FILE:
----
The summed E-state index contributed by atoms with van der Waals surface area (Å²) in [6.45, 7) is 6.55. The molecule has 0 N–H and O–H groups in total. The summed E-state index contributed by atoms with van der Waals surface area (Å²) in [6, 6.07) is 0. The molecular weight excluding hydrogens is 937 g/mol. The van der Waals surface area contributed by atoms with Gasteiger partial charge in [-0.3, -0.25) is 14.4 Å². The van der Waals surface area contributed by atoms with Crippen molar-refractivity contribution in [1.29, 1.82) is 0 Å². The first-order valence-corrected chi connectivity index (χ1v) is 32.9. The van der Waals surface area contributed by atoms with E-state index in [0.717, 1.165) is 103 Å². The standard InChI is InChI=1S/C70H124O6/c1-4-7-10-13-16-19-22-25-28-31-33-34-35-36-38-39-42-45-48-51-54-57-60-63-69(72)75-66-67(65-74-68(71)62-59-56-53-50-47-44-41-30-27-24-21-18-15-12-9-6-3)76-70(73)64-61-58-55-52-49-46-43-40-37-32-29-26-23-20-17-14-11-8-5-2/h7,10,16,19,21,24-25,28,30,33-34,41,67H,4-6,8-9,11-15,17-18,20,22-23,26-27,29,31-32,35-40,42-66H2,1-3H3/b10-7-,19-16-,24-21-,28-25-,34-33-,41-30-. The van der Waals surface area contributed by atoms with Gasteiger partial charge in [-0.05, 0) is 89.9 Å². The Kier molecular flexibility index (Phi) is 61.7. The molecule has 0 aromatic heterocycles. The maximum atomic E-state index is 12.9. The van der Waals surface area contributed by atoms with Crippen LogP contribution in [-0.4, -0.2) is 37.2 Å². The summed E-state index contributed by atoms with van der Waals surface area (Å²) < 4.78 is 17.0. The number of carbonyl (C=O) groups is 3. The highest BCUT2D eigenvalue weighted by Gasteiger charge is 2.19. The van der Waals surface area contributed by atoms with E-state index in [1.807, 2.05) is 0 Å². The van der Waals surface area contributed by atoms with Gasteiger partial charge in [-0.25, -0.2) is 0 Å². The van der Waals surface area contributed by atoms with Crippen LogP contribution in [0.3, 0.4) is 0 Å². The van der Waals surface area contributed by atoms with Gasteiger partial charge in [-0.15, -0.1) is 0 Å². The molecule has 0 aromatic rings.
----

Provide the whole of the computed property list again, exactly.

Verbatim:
The summed E-state index contributed by atoms with van der Waals surface area (Å²) in [6.45, 7) is 6.55. The molecule has 0 N–H and O–H groups in total. The summed E-state index contributed by atoms with van der Waals surface area (Å²) in [6, 6.07) is 0. The molecular weight excluding hydrogens is 937 g/mol. The van der Waals surface area contributed by atoms with Gasteiger partial charge in [-0.3, -0.25) is 14.4 Å². The van der Waals surface area contributed by atoms with Crippen molar-refractivity contribution in [1.29, 1.82) is 0 Å². The first-order valence-corrected chi connectivity index (χ1v) is 32.9. The van der Waals surface area contributed by atoms with E-state index in [0.717, 1.165) is 103 Å². The standard InChI is InChI=1S/C70H124O6/c1-4-7-10-13-16-19-22-25-28-31-33-34-35-36-38-39-42-45-48-51-54-57-60-63-69(72)75-66-67(65-74-68(71)62-59-56-53-50-47-44-41-30-27-24-21-18-15-12-9-6-3)76-70(73)64-61-58-55-52-49-46-43-40-37-32-29-26-23-20-17-14-11-8-5-2/h7,10,16,19,21,24-25,28,30,33-34,41,67H,4-6,8-9,11-15,17-18,20,22-23,26-27,29,31-32,35-40,42-66H2,1-3H3/b10-7-,19-16-,24-21-,28-25-,34-33-,41-30-. The van der Waals surface area contributed by atoms with Gasteiger partial charge in [-0.05, 0) is 89.9 Å². The Kier molecular flexibility index (Phi) is 61.7. The molecule has 0 aromatic heterocycles. The maximum atomic E-state index is 12.9. The van der Waals surface area contributed by atoms with Crippen LogP contribution in [-0.4, -0.2) is 37.2 Å². The summed E-state index contributed by atoms with van der Waals surface area (Å²) < 4.78 is 17.0. The number of carbonyl (C=O) groups is 3. The highest BCUT2D eigenvalue weighted by Gasteiger charge is 2.19. The van der Waals surface area contributed by atoms with E-state index in [1.807, 2.05) is 0 Å². The van der Waals surface area contributed by atoms with Gasteiger partial charge in [-0.25, -0.2) is 0 Å². The van der Waals surface area contributed by atoms with Crippen LogP contribution in [0.3, 0.4) is 0 Å². The van der Waals surface area contributed by atoms with Gasteiger partial charge in [-0.15, -0.1) is 0 Å². The molecule has 0 aromatic rings.